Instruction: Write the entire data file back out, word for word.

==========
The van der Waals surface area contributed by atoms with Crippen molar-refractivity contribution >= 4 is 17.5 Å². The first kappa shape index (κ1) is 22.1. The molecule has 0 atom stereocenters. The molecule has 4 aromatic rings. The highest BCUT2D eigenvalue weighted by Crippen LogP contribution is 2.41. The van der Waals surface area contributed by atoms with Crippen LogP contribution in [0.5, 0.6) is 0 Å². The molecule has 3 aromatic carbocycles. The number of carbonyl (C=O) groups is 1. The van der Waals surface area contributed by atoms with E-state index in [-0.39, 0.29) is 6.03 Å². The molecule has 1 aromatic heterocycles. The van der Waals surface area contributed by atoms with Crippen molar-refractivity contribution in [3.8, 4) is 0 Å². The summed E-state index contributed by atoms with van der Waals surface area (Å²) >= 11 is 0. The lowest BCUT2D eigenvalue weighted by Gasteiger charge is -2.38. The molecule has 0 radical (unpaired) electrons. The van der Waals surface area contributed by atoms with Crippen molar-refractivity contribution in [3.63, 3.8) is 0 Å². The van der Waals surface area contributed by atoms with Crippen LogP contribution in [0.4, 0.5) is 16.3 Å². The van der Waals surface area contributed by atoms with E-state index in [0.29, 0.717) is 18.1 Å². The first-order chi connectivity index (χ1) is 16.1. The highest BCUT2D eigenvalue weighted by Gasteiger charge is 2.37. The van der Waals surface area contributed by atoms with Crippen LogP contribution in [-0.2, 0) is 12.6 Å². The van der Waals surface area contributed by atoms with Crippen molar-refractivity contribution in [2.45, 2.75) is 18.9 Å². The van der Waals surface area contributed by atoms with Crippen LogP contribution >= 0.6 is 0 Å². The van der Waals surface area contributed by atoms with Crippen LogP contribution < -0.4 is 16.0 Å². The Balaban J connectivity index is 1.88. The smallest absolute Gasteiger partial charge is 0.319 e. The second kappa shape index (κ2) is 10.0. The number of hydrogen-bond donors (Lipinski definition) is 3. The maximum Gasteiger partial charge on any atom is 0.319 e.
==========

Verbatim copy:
The van der Waals surface area contributed by atoms with Crippen molar-refractivity contribution >= 4 is 17.5 Å². The first kappa shape index (κ1) is 22.1. The molecule has 0 atom stereocenters. The molecule has 4 aromatic rings. The highest BCUT2D eigenvalue weighted by Crippen LogP contribution is 2.41. The van der Waals surface area contributed by atoms with Crippen LogP contribution in [0.5, 0.6) is 0 Å². The molecule has 3 aromatic carbocycles. The number of carbonyl (C=O) groups is 1. The van der Waals surface area contributed by atoms with E-state index in [-0.39, 0.29) is 6.03 Å². The molecule has 1 aromatic heterocycles. The van der Waals surface area contributed by atoms with Crippen molar-refractivity contribution in [3.8, 4) is 0 Å². The summed E-state index contributed by atoms with van der Waals surface area (Å²) >= 11 is 0. The lowest BCUT2D eigenvalue weighted by Gasteiger charge is -2.38. The molecule has 0 radical (unpaired) electrons. The van der Waals surface area contributed by atoms with Crippen molar-refractivity contribution in [3.63, 3.8) is 0 Å². The van der Waals surface area contributed by atoms with Crippen LogP contribution in [0.4, 0.5) is 16.3 Å². The van der Waals surface area contributed by atoms with E-state index in [0.29, 0.717) is 18.1 Å². The first-order chi connectivity index (χ1) is 16.1. The highest BCUT2D eigenvalue weighted by Gasteiger charge is 2.37. The van der Waals surface area contributed by atoms with Crippen LogP contribution in [-0.2, 0) is 12.6 Å². The van der Waals surface area contributed by atoms with Crippen molar-refractivity contribution in [2.45, 2.75) is 18.9 Å². The van der Waals surface area contributed by atoms with Crippen LogP contribution >= 0.6 is 0 Å². The van der Waals surface area contributed by atoms with Crippen LogP contribution < -0.4 is 16.0 Å². The Balaban J connectivity index is 1.88. The smallest absolute Gasteiger partial charge is 0.319 e. The second kappa shape index (κ2) is 10.0. The number of hydrogen-bond donors (Lipinski definition) is 3. The maximum Gasteiger partial charge on any atom is 0.319 e.